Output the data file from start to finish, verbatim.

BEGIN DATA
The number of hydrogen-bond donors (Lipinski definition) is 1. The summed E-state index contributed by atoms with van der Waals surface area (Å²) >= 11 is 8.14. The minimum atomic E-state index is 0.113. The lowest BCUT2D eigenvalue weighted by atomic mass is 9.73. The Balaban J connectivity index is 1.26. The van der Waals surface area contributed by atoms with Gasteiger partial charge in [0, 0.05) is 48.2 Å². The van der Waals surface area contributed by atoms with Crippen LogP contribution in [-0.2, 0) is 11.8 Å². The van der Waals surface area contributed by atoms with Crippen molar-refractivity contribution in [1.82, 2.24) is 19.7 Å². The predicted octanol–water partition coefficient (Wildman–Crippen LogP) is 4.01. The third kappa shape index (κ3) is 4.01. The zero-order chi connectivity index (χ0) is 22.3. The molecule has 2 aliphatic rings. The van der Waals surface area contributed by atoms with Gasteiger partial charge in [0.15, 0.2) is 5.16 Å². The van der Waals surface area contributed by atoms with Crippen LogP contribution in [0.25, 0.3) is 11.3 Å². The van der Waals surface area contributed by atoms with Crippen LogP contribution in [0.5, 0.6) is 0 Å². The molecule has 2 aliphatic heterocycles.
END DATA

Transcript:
The number of hydrogen-bond donors (Lipinski definition) is 1. The summed E-state index contributed by atoms with van der Waals surface area (Å²) >= 11 is 8.14. The minimum atomic E-state index is 0.113. The lowest BCUT2D eigenvalue weighted by atomic mass is 9.73. The Balaban J connectivity index is 1.26. The van der Waals surface area contributed by atoms with Gasteiger partial charge in [0, 0.05) is 48.2 Å². The van der Waals surface area contributed by atoms with Crippen LogP contribution in [-0.2, 0) is 11.8 Å². The van der Waals surface area contributed by atoms with Crippen molar-refractivity contribution in [1.82, 2.24) is 19.7 Å². The predicted octanol–water partition coefficient (Wildman–Crippen LogP) is 4.01. The third kappa shape index (κ3) is 4.01. The zero-order chi connectivity index (χ0) is 22.3. The molecule has 2 aliphatic rings. The van der Waals surface area contributed by atoms with Gasteiger partial charge in [0.15, 0.2) is 5.16 Å². The van der Waals surface area contributed by atoms with Crippen LogP contribution in [0.25, 0.3) is 11.3 Å². The van der Waals surface area contributed by atoms with Crippen LogP contribution in [0.5, 0.6) is 0 Å². The molecule has 2 aliphatic heterocycles.